- Markets have a bit of a risk-off feel today; the dollar bleeding has been stanched for now; IMF releases its updated World Economic Outlook
- A stimulus package before the election appears doomed; Fed’s Barkin and Daly speak; a big data week for the US kicks off with September CPI today
- UK jobs data came in decidedly downbeat even though the furlough scheme has not yet ended; BOE Governor Bailey said that the bank is not yet ready to implement negative rates
- Japan will unveil a fiscal stimulus package before year-end; China reported strong September trade data; Chinese regulators scrapped the 20% deposit rule on FX forwards; Indonesia kept rates steady at 4.0%, as expected
Markets have a bit of a risk-off feel today. Yesterday’s US-tech driven risk on rally has lost steam on the back of negative vaccine headlines. A Johnson & Johnson clinical trial has been halted “due to an unexplained illness in a study participant.” It’s hard to read much into this given the scarcity of information. On the virus front, the UK started its 3-tier system of restrictions (see below) and the Czech Republic imposed strict restrictive measures (including school closures). US infections continue to rise, with half the states experiencing rising infection rates and a fifth seeing record highs.
The dollar bleeding has been stanched for now. Friday saw the biggest down day for DXY since August 28, but it has since stabilized near the 93 area. With the economic outlook remaining weak, the September 1 low for DXY near 91.746 remains our initial target. The euro is finding some support just below $1.18 and we still target the September higher near $1.2010. Despite lack of progress on a Brexit deal, sterling is holding above $1.30.
The IMF will release its updated World Economic Outlook today. This coincides with the virtual IMF/World Bank meetings being held this week. With the outlook dimming across Europe and North America, we expect the agency’s forecasts to reflect a more sober outlook for the global economy. While the rebound in China will be acknowledged, it will not be enough to offset the weaker outlook for much of the rest of the world. We also expect renewed calls for fiscal stimulus everywhere.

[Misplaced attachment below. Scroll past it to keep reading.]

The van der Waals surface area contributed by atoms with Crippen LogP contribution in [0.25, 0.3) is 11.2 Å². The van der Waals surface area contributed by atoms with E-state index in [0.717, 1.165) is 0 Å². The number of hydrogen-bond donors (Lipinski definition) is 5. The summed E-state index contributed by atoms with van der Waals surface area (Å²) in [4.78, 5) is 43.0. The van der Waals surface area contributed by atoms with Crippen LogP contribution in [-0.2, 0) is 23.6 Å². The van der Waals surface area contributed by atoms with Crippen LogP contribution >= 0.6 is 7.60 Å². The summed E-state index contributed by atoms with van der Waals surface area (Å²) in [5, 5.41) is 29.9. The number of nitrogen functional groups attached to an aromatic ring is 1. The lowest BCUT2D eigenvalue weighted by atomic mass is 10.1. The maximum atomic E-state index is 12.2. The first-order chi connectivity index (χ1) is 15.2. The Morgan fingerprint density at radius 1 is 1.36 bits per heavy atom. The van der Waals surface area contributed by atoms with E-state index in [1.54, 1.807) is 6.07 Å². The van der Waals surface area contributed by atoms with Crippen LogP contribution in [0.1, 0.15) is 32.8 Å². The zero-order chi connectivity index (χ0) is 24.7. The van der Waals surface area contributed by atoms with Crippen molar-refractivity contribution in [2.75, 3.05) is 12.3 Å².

Despite efforts by some key players, a stimulus package before the election appears doomed. House Democrats were told not to expect any vote this week and comes after Senate Republicans rebuffed President Trump’s call for an even larger package than the $2.2 trln that the House Democrats are offering. As we expected, Senate Republicans remain unwilling to offer anything more than the $500 bln skinny bill they passed last month. As such, any compromise reached between the House Democrats and the White House will be rendered moot. Talks between Pelosi and Mnuchin are said to continue this week but we remain pessimistic that any workable deal will be reached.
With a Biden victory now accepted as the base case for most observers, the Senate has become the greatest source of uncertainty. As it stands, betting markets are ascribing odds of just over 60% for a Democratic takeover, down from near 70% a couple of weeks ago. Biden’s odds of victory are still over 65% according to betting markets. To state the obvious, a Republican-led Senate would likely stymie many initiatives put forth by the Democrats, including aggressive fiscal stimulus. This would not be taken well by the markets.
The Fed’s Barkin and Daly speak. Last week, Fed officials kept pressure on Congress and the White House to provide more fiscal stimulus. For now, that appears unlikely and markets shouldn’t expect the Fed to come to the rescue. Indeed, one could posit that monetary policy in the US has effectively reached its limits. The Fed can keep rates low but it simply cannot replace the lost income for the tens of millions still unemployed and collecting limited benefits.
A big data week for the US kicks off with September CPI today. Headline is expected to rise a tick to 1.4% y/y while core inflation expected to remain steady at 1.7% y/y. PPI will be reported tomorrow, with headline and core inflation expected to accelerate to 0.2% y/y and 0.9% y/y, respectively. If price pressures continue to accelerate, this could provide further fuel to the recent curve steepening trade. September real average earnings will also be reported today.